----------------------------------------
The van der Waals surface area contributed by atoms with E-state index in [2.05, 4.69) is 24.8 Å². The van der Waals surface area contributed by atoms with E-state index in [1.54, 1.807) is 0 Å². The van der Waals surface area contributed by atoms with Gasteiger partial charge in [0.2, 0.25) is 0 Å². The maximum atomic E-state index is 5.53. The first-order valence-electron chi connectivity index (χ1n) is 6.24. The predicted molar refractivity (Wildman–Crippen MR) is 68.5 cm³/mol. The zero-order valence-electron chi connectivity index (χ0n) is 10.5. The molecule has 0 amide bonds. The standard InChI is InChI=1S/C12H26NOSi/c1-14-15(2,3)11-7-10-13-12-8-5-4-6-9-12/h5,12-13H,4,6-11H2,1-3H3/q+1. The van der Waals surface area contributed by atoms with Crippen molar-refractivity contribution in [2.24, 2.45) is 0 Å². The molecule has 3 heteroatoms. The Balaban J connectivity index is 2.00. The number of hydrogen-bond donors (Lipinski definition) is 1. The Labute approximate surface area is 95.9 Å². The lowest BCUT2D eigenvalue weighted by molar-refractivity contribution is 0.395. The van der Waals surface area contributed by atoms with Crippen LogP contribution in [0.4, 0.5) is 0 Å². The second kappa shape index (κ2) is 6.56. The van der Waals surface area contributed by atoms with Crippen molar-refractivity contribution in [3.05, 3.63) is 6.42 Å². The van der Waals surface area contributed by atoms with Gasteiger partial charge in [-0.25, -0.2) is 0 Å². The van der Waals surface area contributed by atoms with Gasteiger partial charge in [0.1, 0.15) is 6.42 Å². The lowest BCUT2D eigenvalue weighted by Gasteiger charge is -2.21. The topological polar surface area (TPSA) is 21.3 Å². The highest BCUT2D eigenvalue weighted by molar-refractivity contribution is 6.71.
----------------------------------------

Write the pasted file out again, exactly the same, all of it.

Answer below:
The van der Waals surface area contributed by atoms with E-state index in [2.05, 4.69) is 24.8 Å². The van der Waals surface area contributed by atoms with E-state index in [1.54, 1.807) is 0 Å². The van der Waals surface area contributed by atoms with Gasteiger partial charge in [0.2, 0.25) is 0 Å². The maximum atomic E-state index is 5.53. The first-order valence-electron chi connectivity index (χ1n) is 6.24. The predicted molar refractivity (Wildman–Crippen MR) is 68.5 cm³/mol. The zero-order valence-electron chi connectivity index (χ0n) is 10.5. The molecule has 0 amide bonds. The standard InChI is InChI=1S/C12H26NOSi/c1-14-15(2,3)11-7-10-13-12-8-5-4-6-9-12/h5,12-13H,4,6-11H2,1-3H3/q+1. The van der Waals surface area contributed by atoms with Crippen molar-refractivity contribution in [2.24, 2.45) is 0 Å². The molecule has 3 heteroatoms. The Balaban J connectivity index is 2.00. The number of hydrogen-bond donors (Lipinski definition) is 1. The Labute approximate surface area is 95.9 Å². The lowest BCUT2D eigenvalue weighted by molar-refractivity contribution is 0.395. The van der Waals surface area contributed by atoms with Crippen LogP contribution in [0.4, 0.5) is 0 Å². The second kappa shape index (κ2) is 6.56. The van der Waals surface area contributed by atoms with Crippen molar-refractivity contribution in [3.05, 3.63) is 6.42 Å². The van der Waals surface area contributed by atoms with Gasteiger partial charge in [-0.25, -0.2) is 0 Å². The van der Waals surface area contributed by atoms with Gasteiger partial charge in [0.1, 0.15) is 6.42 Å². The lowest BCUT2D eigenvalue weighted by Gasteiger charge is -2.21. The topological polar surface area (TPSA) is 21.3 Å². The highest BCUT2D eigenvalue weighted by molar-refractivity contribution is 6.71.